# Method for Computing the Maximum Water Temperature in a Fuel Pool Containing Spent Nuclear Fuel

TL;DR: In this paper, a method for computing the upper hound on the local water temperature rise with respect to the hulk temperature in a spent fuel pool is proposed, which involves casting the continuity and momentum relationships in integral form in terms of the unknown velocity functions.

Abstract: A method is proposed for computing the upper hound on the local water temperature rise with respect to the hulk temperature in a spent fuel pool. The solution involves casting the continuity and momentum relationships in integral form in terms of the unknown velocity functions. The method of collocation is used to solve the problem. Computer application of this method shows it to he an efficient and cost-effective design tool.

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01 Jan 2000

TL;DR: In this article, the authors investigated the impact of spent fuel reracking on thermal-hydraulic parameters of the NPP Krsko spent fuel pool and derived the total generated heat in the spent fuel pools at the end of its lifetime (year 2023).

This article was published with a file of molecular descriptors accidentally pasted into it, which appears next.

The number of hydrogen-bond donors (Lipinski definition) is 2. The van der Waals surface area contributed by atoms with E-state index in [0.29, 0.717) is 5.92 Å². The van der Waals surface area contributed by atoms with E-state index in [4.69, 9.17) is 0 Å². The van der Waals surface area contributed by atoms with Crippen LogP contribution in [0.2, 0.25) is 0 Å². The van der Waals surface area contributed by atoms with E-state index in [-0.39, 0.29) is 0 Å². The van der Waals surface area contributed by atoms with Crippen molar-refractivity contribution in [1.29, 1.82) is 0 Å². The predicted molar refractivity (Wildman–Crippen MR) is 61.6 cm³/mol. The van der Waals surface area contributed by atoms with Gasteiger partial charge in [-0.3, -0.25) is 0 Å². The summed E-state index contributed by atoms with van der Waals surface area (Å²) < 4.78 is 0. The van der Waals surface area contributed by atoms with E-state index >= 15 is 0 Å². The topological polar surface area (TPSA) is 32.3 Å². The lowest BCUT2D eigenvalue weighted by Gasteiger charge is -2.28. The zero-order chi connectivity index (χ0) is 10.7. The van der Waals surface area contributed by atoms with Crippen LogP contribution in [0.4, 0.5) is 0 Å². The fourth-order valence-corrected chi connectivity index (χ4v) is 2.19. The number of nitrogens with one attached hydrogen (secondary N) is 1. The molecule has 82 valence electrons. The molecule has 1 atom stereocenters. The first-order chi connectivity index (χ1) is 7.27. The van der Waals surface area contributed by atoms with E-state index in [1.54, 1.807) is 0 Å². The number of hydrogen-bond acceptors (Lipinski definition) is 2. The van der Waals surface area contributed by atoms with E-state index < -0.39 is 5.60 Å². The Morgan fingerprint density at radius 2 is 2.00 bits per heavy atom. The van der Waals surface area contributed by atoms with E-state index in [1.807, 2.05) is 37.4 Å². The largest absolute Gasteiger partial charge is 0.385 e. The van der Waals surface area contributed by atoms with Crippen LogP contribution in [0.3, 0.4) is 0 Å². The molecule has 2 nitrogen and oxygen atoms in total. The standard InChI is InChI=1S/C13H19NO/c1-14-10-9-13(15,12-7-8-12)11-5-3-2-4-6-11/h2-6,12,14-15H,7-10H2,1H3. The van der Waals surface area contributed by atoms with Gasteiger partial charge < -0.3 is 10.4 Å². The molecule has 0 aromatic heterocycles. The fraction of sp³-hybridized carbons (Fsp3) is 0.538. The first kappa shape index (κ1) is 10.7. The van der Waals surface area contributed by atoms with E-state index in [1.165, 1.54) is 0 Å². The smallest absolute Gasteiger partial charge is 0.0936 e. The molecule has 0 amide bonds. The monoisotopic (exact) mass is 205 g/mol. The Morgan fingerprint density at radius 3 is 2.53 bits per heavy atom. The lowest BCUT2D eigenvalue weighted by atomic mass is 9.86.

Abstract: EXTENDED ABSTRACT The most attractive option for solving the problem of increasing spent fuel pool capacity is reracking of spent fuel assemblies. As by reracking the number of spent fuel assemblies and generated decay heat will be increased and the distance between spent fuel assemblies will be decreased, it will affect thermal-hydraulic parameters of spent fuel pool. Our aim was to develop a simple model of the spent fuel pool which will enable calculation of thermalhydraulic parameters of the reracked spent fuel pool. The capacity of the NPP Krsko spent fuel pool will be also increased by reracking. With the assumptions of 12 months working cycle and 40 years of operation, at the end of the NPP Krsko lifetime 1527 spent fuel assemblies will be stored in the spent fuel pool. We have investigated the impact of spent fuel reracking on thermal-hydraulic parameters of NPP Krsko spent fuel pool. The total generated heat in the spent fuel pool at the end of the NPP Krsko lifetime (year 2023) is calculated using the ORIGEN-PC computer code. The ORIGEN-PC computer code has been developed at Oak Ridge National Laboratory for calculation of isotopic inventory, activity and decay heat of nuclear fuel. According to discharge burnup and cooling time the NPP Krsko spent fuel assemblies are divided into 77 groups and decay heat of each group has been calculated using ORIGEN-PC. The total generated heat in the spent fuel pool at the end of the NPP Krsko lifetime (year 2023) has been estimated to 6.520 kW. The thermal-hydraulic modeling of the NPP Krsko reracked spent fuel pool has been performed using the computer code GOTHIC. The computer code GOTHIC is general purpose thermal-hydraulic computer code for designing, licensing as well as safety and operational analyses of containment and other confined buildings. A model of the NPP Krsko spent fuel pool for the computer code GOTHIC has been developed, containing 8 control volumes, 17 junctions, and 14 heat structures. Using this model and total generated heat of 6520 kW the NPP Krsko reracked spent fuel pool thermal–hydraulic parameters for steady state and during loss of cooling were determined.